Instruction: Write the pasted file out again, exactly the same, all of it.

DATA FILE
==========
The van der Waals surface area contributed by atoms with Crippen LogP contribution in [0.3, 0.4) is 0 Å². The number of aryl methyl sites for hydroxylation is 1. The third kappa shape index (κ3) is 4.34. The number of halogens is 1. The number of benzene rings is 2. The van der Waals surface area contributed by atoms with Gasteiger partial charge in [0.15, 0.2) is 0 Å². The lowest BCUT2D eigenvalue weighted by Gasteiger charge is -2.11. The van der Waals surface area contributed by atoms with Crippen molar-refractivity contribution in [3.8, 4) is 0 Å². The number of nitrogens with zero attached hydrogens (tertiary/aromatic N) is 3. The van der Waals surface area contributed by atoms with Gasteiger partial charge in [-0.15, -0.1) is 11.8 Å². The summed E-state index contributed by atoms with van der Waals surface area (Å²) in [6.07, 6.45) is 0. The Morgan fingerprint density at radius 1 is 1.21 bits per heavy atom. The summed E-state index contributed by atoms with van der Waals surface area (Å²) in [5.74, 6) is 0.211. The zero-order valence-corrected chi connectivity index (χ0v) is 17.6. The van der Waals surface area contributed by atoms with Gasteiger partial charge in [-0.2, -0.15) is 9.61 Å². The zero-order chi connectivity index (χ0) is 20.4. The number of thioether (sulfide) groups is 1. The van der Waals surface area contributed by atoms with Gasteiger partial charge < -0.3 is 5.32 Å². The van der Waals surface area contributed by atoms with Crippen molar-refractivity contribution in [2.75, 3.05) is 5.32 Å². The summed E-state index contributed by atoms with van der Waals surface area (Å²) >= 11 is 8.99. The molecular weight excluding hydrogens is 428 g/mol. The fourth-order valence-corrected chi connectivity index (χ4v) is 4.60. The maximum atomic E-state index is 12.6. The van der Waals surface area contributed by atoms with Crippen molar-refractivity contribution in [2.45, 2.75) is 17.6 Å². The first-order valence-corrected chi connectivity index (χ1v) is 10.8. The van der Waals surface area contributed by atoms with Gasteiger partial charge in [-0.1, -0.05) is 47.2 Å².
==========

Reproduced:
The van der Waals surface area contributed by atoms with Crippen LogP contribution in [0.3, 0.4) is 0 Å². The number of aryl methyl sites for hydroxylation is 1. The third kappa shape index (κ3) is 4.34. The number of halogens is 1. The number of benzene rings is 2. The van der Waals surface area contributed by atoms with Gasteiger partial charge in [0.15, 0.2) is 0 Å². The lowest BCUT2D eigenvalue weighted by Gasteiger charge is -2.11. The van der Waals surface area contributed by atoms with Crippen molar-refractivity contribution in [3.8, 4) is 0 Å². The number of nitrogens with zero attached hydrogens (tertiary/aromatic N) is 3. The van der Waals surface area contributed by atoms with Gasteiger partial charge in [-0.15, -0.1) is 11.8 Å². The summed E-state index contributed by atoms with van der Waals surface area (Å²) in [6.07, 6.45) is 0. The Morgan fingerprint density at radius 1 is 1.21 bits per heavy atom. The summed E-state index contributed by atoms with van der Waals surface area (Å²) in [5.74, 6) is 0.211. The zero-order valence-corrected chi connectivity index (χ0v) is 17.6. The van der Waals surface area contributed by atoms with Gasteiger partial charge in [-0.2, -0.15) is 9.61 Å². The zero-order chi connectivity index (χ0) is 20.4. The number of thioether (sulfide) groups is 1. The van der Waals surface area contributed by atoms with Gasteiger partial charge < -0.3 is 5.32 Å². The van der Waals surface area contributed by atoms with Crippen molar-refractivity contribution in [2.75, 3.05) is 5.32 Å². The summed E-state index contributed by atoms with van der Waals surface area (Å²) >= 11 is 8.99. The molecular weight excluding hydrogens is 428 g/mol. The fourth-order valence-corrected chi connectivity index (χ4v) is 4.60. The maximum atomic E-state index is 12.6. The van der Waals surface area contributed by atoms with Crippen molar-refractivity contribution in [2.45, 2.75) is 17.6 Å². The first-order valence-corrected chi connectivity index (χ1v) is 10.8. The van der Waals surface area contributed by atoms with Gasteiger partial charge in [-0.1, -0.05) is 47.2 Å².